Getting smarter

As oil prices collapse, can the industry still soar? By Knut Møystad

With oil prices plummeting below $27 for a second time this year, industry participants can look to reduce their dependence on the volatile commodity by streamlining their operations and realising efficiency and productivity gains. Below we’ve outlined some of the key trends in the sector that organisations should be aware of:

The oil and gas industry will jump on the opportunity that big data presents: machine-learning strategies will become ubiquitous as oil and gas companies start rolling out conditionbased maintenance; meanwhile equipment suppliers will increasingly move to a services-based business model.

Equipment manufacturers have begun to embed machinelearning technologies into equipment for condition-based maintenance, to help customers extract maximum value and efficiency from their infrastructure. These suppliers are looking to provide support services such as data monitoring, which will help customers optimise equipment utilisation and maintenance strategies, and will also provide data that can be used in the design phase of new products; for example, with enhanced user data you can improve the precision of your design parameters, thereby optimising both product cost and value relationship.

This marks a turning point in the business strategy of suppliers. Oil and gas companies have been hesitant to rely on equipment suppliers to run maintenance programmes as they fear vendor lock-in, which would push up costs. However, they see a benefit in gathering data from their installations to improve operations. Hence, oil and gas companies are increasingly looking for ways to own the data they generate and will be looking to explore technology to manage the condition-based maintenance programmes.

This trend is gathering pace as more oil and gas companies take steps to capture and learn from big data to make their operations smarter and reduce costs. The businesses that will be successful are those that develop a strategy to underpin this. To benefit from data, they need to understand what data they are collecting, how to categorise it, what kind of insights they are looking to gain and how to turn them into tangible benefits e.g. cost and time savings.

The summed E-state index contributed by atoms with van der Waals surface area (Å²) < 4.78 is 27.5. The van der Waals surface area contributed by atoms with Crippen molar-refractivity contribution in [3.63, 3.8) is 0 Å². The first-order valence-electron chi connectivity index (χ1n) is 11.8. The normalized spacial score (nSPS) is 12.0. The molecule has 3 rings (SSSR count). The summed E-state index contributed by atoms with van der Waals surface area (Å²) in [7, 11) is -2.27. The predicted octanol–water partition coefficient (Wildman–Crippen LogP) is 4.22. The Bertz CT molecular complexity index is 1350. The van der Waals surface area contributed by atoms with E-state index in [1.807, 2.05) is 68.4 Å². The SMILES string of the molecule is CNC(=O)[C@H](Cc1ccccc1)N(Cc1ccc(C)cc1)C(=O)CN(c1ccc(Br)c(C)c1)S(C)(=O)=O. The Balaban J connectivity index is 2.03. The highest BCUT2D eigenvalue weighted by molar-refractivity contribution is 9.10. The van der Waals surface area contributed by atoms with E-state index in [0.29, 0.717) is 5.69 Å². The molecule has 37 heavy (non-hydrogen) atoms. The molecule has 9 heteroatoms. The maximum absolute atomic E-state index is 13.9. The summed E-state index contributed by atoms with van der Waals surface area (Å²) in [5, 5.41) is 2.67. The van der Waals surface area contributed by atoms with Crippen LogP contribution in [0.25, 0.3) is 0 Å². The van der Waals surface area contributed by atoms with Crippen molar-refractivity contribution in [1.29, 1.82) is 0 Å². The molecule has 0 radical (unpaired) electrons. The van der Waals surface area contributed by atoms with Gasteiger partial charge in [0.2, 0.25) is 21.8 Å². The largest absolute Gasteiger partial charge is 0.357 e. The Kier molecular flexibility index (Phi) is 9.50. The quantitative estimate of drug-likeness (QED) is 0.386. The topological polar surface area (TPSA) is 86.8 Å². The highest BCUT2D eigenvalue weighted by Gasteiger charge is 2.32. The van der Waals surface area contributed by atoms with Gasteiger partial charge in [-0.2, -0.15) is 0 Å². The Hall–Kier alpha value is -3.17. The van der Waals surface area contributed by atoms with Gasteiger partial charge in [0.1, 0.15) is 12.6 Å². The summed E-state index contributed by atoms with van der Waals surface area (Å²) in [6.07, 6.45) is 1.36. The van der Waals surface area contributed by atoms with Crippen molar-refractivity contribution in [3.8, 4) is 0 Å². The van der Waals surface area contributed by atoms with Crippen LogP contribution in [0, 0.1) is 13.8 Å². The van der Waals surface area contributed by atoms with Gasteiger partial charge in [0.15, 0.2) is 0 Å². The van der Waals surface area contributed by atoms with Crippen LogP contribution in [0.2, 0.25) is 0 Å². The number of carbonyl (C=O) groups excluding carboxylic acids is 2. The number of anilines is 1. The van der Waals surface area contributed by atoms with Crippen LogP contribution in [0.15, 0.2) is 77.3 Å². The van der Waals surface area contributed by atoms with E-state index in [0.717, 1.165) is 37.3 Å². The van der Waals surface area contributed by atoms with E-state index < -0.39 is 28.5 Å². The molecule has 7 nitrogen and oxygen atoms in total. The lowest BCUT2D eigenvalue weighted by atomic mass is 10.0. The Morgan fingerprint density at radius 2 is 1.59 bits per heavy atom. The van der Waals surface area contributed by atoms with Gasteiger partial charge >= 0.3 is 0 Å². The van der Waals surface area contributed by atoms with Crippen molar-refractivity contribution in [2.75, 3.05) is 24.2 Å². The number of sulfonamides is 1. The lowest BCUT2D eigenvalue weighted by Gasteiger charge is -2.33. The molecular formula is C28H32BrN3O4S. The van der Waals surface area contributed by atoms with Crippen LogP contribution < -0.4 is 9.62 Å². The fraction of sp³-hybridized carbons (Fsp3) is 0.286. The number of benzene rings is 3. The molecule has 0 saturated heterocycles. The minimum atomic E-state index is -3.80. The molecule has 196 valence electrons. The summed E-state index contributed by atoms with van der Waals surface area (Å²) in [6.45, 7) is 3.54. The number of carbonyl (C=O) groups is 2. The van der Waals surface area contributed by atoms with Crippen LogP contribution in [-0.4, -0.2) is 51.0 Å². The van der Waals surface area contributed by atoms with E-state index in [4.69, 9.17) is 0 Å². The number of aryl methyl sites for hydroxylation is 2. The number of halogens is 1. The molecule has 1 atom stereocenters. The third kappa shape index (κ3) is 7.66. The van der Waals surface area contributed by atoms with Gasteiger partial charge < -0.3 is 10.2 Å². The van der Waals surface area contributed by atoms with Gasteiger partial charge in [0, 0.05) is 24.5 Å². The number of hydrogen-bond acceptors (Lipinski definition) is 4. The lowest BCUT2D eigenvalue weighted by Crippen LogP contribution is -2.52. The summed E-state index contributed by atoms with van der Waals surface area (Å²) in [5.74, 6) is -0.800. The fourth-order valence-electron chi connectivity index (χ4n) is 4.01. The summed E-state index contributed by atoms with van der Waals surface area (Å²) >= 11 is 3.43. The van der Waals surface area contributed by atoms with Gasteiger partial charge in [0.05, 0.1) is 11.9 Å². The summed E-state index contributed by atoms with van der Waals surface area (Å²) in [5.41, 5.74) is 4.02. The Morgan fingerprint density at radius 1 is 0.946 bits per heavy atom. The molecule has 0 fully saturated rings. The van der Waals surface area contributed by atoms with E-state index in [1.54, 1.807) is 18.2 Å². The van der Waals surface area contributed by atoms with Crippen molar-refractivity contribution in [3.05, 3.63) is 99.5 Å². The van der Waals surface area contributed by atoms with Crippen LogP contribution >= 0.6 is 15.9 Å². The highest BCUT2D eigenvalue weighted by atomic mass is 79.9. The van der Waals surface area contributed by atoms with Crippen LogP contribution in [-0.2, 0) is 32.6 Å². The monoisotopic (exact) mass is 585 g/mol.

With this in mind, the more advanced businesses will have automated learning up-and-running in their machines so that they can replicate the best results their businesses are seeing across their operations and increase their productivity and performance.

3D printing emerges as an innovative alternative for companies in the oil and gas industry, as they scrutinise their supply chains and engineering practices.

A small but increasing number of businesses are already deploying 3D printing technology and using 3D printing in two different ways:

Firstly they are using it to create models for training purposes. Innovation in training methods has been driven by the need to move away from on-site apprenticeships as both safety issues and new technology requirements in the field have rendered a large part of content currently taught obsolete. Hence 3D printing is becoming particularly valuable in teaching onsite equipment repair and maintenance, particularly for offshore and subsea equipment.

Secondly, businesses are using 3D-printed tools and parts as a replacement for traditional tools and parts, which helps to access and maintain equipment in remote areas. These parts and equipment that could be printed include almost anything that can be drawn in 2D, e.g. drill bit moulds, actual fix cutter drill bit bodies, and other downhole tools. Although oil and gas is traditionally thought of as a conservative industry, technological developments that enable businesses to cut costs and improve performance and asset integrity are being rolled out in maintenance and operations due to necessity.

The driver behind this trend is the drop in the price of oil. Previously oil prices were high, so businesses were able to continue using technologies and techniques that had served them well over an extended period of time. As the price of oil has now dropped, oil and gas companies should be looking to streamline costs and increase efficiencies where they can. They are looking for smart ways to cut costs, and 3D printing is proving an enabler for this right across the supply chain from inventory to transportation.

Knut Møysta is Industry Director for Oil and Gas at IFS, a globally recognised leader in developing and delivering business software for enterprise resource planning (ERP), enterprise asset management (EAM) and enterprise service management (ESM). IFS brings customers in targeted sectors closer to their business, helps them be more agile and enables them to profit from change. IFS is a public company founded in 1983 and currently has over 2700 employees.

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Getting smarter